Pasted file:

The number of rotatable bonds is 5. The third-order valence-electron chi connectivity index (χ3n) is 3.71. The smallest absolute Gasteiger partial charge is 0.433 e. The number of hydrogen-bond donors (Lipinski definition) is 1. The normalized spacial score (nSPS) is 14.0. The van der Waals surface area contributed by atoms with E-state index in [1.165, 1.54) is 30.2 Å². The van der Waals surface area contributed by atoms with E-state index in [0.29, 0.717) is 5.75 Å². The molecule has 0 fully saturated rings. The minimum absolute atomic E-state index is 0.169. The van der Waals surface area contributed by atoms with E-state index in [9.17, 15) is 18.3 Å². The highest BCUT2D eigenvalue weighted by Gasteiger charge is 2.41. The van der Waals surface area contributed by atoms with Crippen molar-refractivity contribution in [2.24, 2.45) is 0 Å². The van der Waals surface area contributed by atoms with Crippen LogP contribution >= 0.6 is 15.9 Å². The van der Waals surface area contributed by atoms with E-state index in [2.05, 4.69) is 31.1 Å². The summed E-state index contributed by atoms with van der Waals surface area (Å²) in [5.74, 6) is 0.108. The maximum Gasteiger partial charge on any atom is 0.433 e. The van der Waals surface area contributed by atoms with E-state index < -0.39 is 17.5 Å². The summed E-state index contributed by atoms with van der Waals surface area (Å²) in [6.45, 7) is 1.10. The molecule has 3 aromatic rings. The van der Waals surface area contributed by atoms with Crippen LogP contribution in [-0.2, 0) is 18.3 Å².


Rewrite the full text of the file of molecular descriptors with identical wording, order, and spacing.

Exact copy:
The number of rotatable bonds is 5. The third-order valence-electron chi connectivity index (χ3n) is 3.71. The smallest absolute Gasteiger partial charge is 0.433 e. The number of hydrogen-bond donors (Lipinski definition) is 1. The normalized spacial score (nSPS) is 14.0. The van der Waals surface area contributed by atoms with E-state index in [1.165, 1.54) is 30.2 Å². The van der Waals surface area contributed by atoms with E-state index in [0.29, 0.717) is 5.75 Å². The molecule has 0 fully saturated rings. The minimum absolute atomic E-state index is 0.169. The van der Waals surface area contributed by atoms with E-state index in [9.17, 15) is 18.3 Å². The highest BCUT2D eigenvalue weighted by Gasteiger charge is 2.41. The van der Waals surface area contributed by atoms with Crippen molar-refractivity contribution in [2.24, 2.45) is 0 Å². The van der Waals surface area contributed by atoms with Crippen LogP contribution >= 0.6 is 15.9 Å². The van der Waals surface area contributed by atoms with E-state index in [2.05, 4.69) is 31.1 Å². The summed E-state index contributed by atoms with van der Waals surface area (Å²) in [5.74, 6) is 0.108. The maximum Gasteiger partial charge on any atom is 0.433 e. The van der Waals surface area contributed by atoms with E-state index < -0.39 is 17.5 Å². The summed E-state index contributed by atoms with van der Waals surface area (Å²) in [6.45, 7) is 1.10. The molecule has 3 aromatic rings. The van der Waals surface area contributed by atoms with Crippen LogP contribution in [-0.2, 0) is 18.3 Å².